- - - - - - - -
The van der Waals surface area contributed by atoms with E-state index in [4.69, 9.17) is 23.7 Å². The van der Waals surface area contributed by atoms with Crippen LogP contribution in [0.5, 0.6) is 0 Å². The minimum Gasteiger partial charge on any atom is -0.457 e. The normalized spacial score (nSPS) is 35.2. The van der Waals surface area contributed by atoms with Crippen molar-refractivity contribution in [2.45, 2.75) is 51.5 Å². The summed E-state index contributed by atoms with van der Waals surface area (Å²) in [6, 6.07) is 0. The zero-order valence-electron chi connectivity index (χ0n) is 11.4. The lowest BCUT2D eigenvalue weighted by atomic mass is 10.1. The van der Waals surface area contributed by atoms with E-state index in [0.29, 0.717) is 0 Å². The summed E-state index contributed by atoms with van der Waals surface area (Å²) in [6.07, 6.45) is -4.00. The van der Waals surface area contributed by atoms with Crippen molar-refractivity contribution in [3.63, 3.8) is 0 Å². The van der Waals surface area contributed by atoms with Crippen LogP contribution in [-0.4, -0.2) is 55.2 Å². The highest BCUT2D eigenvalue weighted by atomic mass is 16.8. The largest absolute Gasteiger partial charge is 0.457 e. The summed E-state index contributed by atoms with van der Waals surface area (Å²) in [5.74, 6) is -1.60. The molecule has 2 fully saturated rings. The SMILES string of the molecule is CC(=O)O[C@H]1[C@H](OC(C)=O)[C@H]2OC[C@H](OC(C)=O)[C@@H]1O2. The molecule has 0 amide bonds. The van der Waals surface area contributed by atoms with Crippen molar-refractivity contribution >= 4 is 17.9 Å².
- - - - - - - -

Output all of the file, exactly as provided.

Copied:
The van der Waals surface area contributed by atoms with E-state index in [4.69, 9.17) is 23.7 Å². The van der Waals surface area contributed by atoms with Crippen LogP contribution in [0.5, 0.6) is 0 Å². The minimum Gasteiger partial charge on any atom is -0.457 e. The normalized spacial score (nSPS) is 35.2. The van der Waals surface area contributed by atoms with Crippen molar-refractivity contribution in [2.45, 2.75) is 51.5 Å². The summed E-state index contributed by atoms with van der Waals surface area (Å²) in [6, 6.07) is 0. The zero-order valence-electron chi connectivity index (χ0n) is 11.4. The lowest BCUT2D eigenvalue weighted by atomic mass is 10.1. The van der Waals surface area contributed by atoms with E-state index in [0.29, 0.717) is 0 Å². The summed E-state index contributed by atoms with van der Waals surface area (Å²) in [6.07, 6.45) is -4.00. The van der Waals surface area contributed by atoms with Crippen molar-refractivity contribution in [3.63, 3.8) is 0 Å². The van der Waals surface area contributed by atoms with Crippen LogP contribution in [-0.4, -0.2) is 55.2 Å². The highest BCUT2D eigenvalue weighted by atomic mass is 16.8. The largest absolute Gasteiger partial charge is 0.457 e. The summed E-state index contributed by atoms with van der Waals surface area (Å²) in [5.74, 6) is -1.60. The molecule has 2 fully saturated rings. The SMILES string of the molecule is CC(=O)O[C@H]1[C@H](OC(C)=O)[C@H]2OC[C@H](OC(C)=O)[C@@H]1O2. The molecule has 0 amide bonds. The van der Waals surface area contributed by atoms with Crippen molar-refractivity contribution >= 4 is 17.9 Å².